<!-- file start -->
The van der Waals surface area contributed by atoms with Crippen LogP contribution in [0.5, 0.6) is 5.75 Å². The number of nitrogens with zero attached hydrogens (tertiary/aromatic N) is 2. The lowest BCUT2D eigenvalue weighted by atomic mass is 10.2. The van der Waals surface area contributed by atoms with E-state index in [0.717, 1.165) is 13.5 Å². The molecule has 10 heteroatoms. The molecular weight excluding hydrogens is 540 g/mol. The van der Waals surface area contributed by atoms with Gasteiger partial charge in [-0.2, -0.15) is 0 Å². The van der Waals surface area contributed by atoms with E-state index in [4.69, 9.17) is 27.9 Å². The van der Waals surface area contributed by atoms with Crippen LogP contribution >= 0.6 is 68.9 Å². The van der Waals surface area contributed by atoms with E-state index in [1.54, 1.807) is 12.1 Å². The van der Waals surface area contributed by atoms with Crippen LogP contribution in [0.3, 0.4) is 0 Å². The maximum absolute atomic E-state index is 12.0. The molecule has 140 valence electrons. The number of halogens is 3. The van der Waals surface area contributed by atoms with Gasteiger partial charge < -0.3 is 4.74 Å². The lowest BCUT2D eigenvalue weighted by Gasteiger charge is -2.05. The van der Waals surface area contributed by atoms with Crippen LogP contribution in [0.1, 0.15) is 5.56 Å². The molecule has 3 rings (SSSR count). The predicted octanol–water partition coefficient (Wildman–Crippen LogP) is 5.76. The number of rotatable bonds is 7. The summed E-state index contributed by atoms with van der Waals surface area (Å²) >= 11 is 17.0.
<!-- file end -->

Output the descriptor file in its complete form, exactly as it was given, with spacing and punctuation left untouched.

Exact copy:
The van der Waals surface area contributed by atoms with Crippen LogP contribution in [0.5, 0.6) is 5.75 Å². The number of nitrogens with zero attached hydrogens (tertiary/aromatic N) is 2. The lowest BCUT2D eigenvalue weighted by atomic mass is 10.2. The van der Waals surface area contributed by atoms with E-state index in [0.717, 1.165) is 13.5 Å². The molecule has 10 heteroatoms. The molecular weight excluding hydrogens is 540 g/mol. The van der Waals surface area contributed by atoms with Gasteiger partial charge in [-0.2, -0.15) is 0 Å². The van der Waals surface area contributed by atoms with E-state index in [4.69, 9.17) is 27.9 Å². The van der Waals surface area contributed by atoms with Crippen LogP contribution >= 0.6 is 68.9 Å². The van der Waals surface area contributed by atoms with E-state index in [1.54, 1.807) is 12.1 Å². The van der Waals surface area contributed by atoms with Crippen LogP contribution in [0.3, 0.4) is 0 Å². The maximum absolute atomic E-state index is 12.0. The molecule has 140 valence electrons. The number of halogens is 3. The van der Waals surface area contributed by atoms with Gasteiger partial charge < -0.3 is 4.74 Å². The lowest BCUT2D eigenvalue weighted by Gasteiger charge is -2.05. The van der Waals surface area contributed by atoms with Crippen LogP contribution in [0.1, 0.15) is 5.56 Å². The molecule has 3 rings (SSSR count). The predicted octanol–water partition coefficient (Wildman–Crippen LogP) is 5.76. The number of rotatable bonds is 7. The summed E-state index contributed by atoms with van der Waals surface area (Å²) >= 11 is 17.0.